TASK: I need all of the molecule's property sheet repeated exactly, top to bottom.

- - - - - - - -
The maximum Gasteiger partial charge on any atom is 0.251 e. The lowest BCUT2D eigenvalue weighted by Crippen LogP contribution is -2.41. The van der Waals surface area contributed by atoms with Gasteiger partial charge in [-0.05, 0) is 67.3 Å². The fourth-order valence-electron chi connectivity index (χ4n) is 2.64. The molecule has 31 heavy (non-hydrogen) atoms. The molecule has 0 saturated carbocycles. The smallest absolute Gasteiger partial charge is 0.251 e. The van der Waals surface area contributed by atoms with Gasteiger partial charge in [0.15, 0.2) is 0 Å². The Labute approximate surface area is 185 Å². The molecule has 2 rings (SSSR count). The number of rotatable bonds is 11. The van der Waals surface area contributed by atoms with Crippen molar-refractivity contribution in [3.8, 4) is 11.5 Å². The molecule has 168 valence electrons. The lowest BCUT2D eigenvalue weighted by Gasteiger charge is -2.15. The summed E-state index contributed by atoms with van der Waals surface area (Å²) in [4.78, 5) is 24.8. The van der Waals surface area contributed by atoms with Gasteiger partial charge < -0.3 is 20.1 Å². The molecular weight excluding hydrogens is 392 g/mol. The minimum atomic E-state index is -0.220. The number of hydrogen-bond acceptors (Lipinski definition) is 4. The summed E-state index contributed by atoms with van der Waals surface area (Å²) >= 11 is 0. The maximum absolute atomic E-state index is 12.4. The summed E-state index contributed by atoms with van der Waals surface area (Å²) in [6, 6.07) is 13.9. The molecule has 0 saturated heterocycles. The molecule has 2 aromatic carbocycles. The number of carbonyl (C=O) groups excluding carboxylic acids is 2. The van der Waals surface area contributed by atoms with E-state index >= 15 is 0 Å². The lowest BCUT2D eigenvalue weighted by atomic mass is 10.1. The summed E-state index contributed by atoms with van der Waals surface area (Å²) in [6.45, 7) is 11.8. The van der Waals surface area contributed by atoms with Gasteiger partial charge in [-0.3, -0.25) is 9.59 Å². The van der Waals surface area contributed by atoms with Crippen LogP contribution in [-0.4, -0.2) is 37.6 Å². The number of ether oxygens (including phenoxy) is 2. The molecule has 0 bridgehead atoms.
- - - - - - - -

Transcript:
The maximum Gasteiger partial charge on any atom is 0.251 e. The lowest BCUT2D eigenvalue weighted by Crippen LogP contribution is -2.41. The van der Waals surface area contributed by atoms with Gasteiger partial charge in [-0.05, 0) is 67.3 Å². The fourth-order valence-electron chi connectivity index (χ4n) is 2.64. The molecule has 31 heavy (non-hydrogen) atoms. The molecule has 0 saturated carbocycles. The smallest absolute Gasteiger partial charge is 0.251 e. The van der Waals surface area contributed by atoms with Gasteiger partial charge in [0.15, 0.2) is 0 Å². The Labute approximate surface area is 185 Å². The molecule has 2 rings (SSSR count). The number of rotatable bonds is 11. The van der Waals surface area contributed by atoms with Crippen molar-refractivity contribution in [3.8, 4) is 11.5 Å². The molecule has 168 valence electrons. The lowest BCUT2D eigenvalue weighted by Gasteiger charge is -2.15. The summed E-state index contributed by atoms with van der Waals surface area (Å²) in [4.78, 5) is 24.8. The van der Waals surface area contributed by atoms with Gasteiger partial charge < -0.3 is 20.1 Å². The molecular weight excluding hydrogens is 392 g/mol. The minimum atomic E-state index is -0.220. The number of hydrogen-bond acceptors (Lipinski definition) is 4. The summed E-state index contributed by atoms with van der Waals surface area (Å²) >= 11 is 0. The maximum absolute atomic E-state index is 12.4. The summed E-state index contributed by atoms with van der Waals surface area (Å²) in [6, 6.07) is 13.9. The molecule has 0 saturated heterocycles. The molecule has 2 aromatic carbocycles. The number of carbonyl (C=O) groups excluding carboxylic acids is 2. The van der Waals surface area contributed by atoms with E-state index >= 15 is 0 Å². The lowest BCUT2D eigenvalue weighted by atomic mass is 10.1. The summed E-state index contributed by atoms with van der Waals surface area (Å²) in [6.45, 7) is 11.8. The van der Waals surface area contributed by atoms with Gasteiger partial charge in [-0.3, -0.25) is 9.59 Å². The van der Waals surface area contributed by atoms with Crippen LogP contribution in [-0.4, -0.2) is 37.6 Å². The number of ether oxygens (including phenoxy) is 2. The molecule has 0 bridgehead atoms.